• Depression: This is a serious illness of feeling unhappy, or miserable, that may last for a long time and may become severe enough to interfere with your daily life, including your sex life. In this case, you may feel better if you take an antidepressant, prescribed by your GP. On the other hand, a type of antidepressant called selective serotonin reuptake inhibitors may cause low sex drive. If this has been prescribed for you, it will be better to switch to a different type of antidepressant.

• Stress and exhaustion: If you feel stressed, you have to make some lifestyle changes as stress can have a major impact on your happiness by causing adrenal imbalance. This will cause a decrease in production of estrogen and testosterone that are important for desire and sexual response.

• Relationship problems (problems with your sexual partner):

Relationship problems are the most common causes of loss of libido, so if you are not happy in your relationship, or if you have any doubts or worries, this might be the main reason for your loss of sexual desire. Alternately, the problem might be a performance issue that makes sex difficult. For example, impotence, premature ejaculation in men and painful sex or vaginismus (the involuntarily tightening of the muscles around the vagina before penetration) in women.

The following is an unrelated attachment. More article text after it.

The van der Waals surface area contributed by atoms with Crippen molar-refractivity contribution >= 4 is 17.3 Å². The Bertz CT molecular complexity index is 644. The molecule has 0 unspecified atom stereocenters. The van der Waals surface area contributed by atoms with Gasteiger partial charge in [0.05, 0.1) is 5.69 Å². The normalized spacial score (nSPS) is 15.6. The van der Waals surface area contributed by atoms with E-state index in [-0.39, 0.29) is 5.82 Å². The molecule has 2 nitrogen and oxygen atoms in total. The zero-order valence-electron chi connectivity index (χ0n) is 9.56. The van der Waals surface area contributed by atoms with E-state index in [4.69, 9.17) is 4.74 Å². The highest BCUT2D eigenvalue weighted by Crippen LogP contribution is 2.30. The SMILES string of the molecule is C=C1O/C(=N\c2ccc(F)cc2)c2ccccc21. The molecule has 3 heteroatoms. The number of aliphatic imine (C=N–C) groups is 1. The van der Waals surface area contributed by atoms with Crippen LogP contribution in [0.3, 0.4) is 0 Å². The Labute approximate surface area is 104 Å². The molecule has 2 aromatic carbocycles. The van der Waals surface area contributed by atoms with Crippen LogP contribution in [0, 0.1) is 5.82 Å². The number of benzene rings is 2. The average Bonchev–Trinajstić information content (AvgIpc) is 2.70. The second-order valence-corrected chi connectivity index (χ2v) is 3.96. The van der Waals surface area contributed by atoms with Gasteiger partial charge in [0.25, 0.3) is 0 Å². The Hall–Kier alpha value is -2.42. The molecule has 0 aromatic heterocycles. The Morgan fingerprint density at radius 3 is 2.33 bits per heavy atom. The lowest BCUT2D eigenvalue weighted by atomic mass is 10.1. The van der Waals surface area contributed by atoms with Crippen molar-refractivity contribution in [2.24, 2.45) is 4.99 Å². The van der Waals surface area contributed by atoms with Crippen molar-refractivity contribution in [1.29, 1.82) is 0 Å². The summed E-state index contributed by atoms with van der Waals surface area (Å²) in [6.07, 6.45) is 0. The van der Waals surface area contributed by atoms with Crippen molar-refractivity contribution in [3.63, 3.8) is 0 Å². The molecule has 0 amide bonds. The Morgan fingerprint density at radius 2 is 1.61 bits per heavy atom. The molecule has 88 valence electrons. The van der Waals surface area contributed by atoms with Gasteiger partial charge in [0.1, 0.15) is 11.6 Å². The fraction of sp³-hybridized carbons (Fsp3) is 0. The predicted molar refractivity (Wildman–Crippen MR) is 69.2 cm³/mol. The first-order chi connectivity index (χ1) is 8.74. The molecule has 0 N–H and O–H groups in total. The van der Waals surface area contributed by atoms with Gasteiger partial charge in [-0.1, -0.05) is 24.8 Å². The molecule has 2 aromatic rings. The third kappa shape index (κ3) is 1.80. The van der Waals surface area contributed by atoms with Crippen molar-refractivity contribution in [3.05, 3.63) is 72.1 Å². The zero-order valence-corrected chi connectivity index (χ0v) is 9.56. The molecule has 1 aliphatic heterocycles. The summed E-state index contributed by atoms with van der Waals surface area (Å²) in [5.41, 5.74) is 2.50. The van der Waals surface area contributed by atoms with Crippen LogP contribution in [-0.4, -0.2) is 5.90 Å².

• Past sexual abuse or rape.

• Difficult living conditions.

Solutions for low libido - Treatment for loss of female libido:

• Treatment of the underlying causes of vaginal dryness and thinning:

- Vitamin E vaginal suppositories twice weekly can be beneficial if the symptoms are new or mild, They act by hydrating the tissues and by increasing sensation.

- Adding dietary soy that contains phytoestrogens that promote vaginal lubrication.

- Restore adequate estrogen level: Your Doctor can help with this using regular blood analysis.

- When ovarian estrogen production declines, the body starts to produce adequate estrogen from subcutaneous fat and adrenal glands, as long as raw materials are provided. Therefore, nutritional supplements and endocrine supports are the key to helping relieve vaginal dryness.

- Some women have less estrogen than others, and they can benefit from using topical estrogen that can be placed directly into the vagina. It acts by soothing vaginal tissues and allowing the secretions necessary for comfortable sex. They are available as suppositories, creams or rings. 

• Testosterone:

Testosterone is important in our sex drive because it stimulates interest, arousal, sexual response, orgasm and lubrication. After menopause, estrogen levels fall quickly in women, while testosterone levels decrease more slowly. Some women do not have normal testosterone levels, and testosterone level decreases under stress due to progesterone, the molecule precursor to testosterone. It is converted to stress hormone that will lead to a decrease in libido.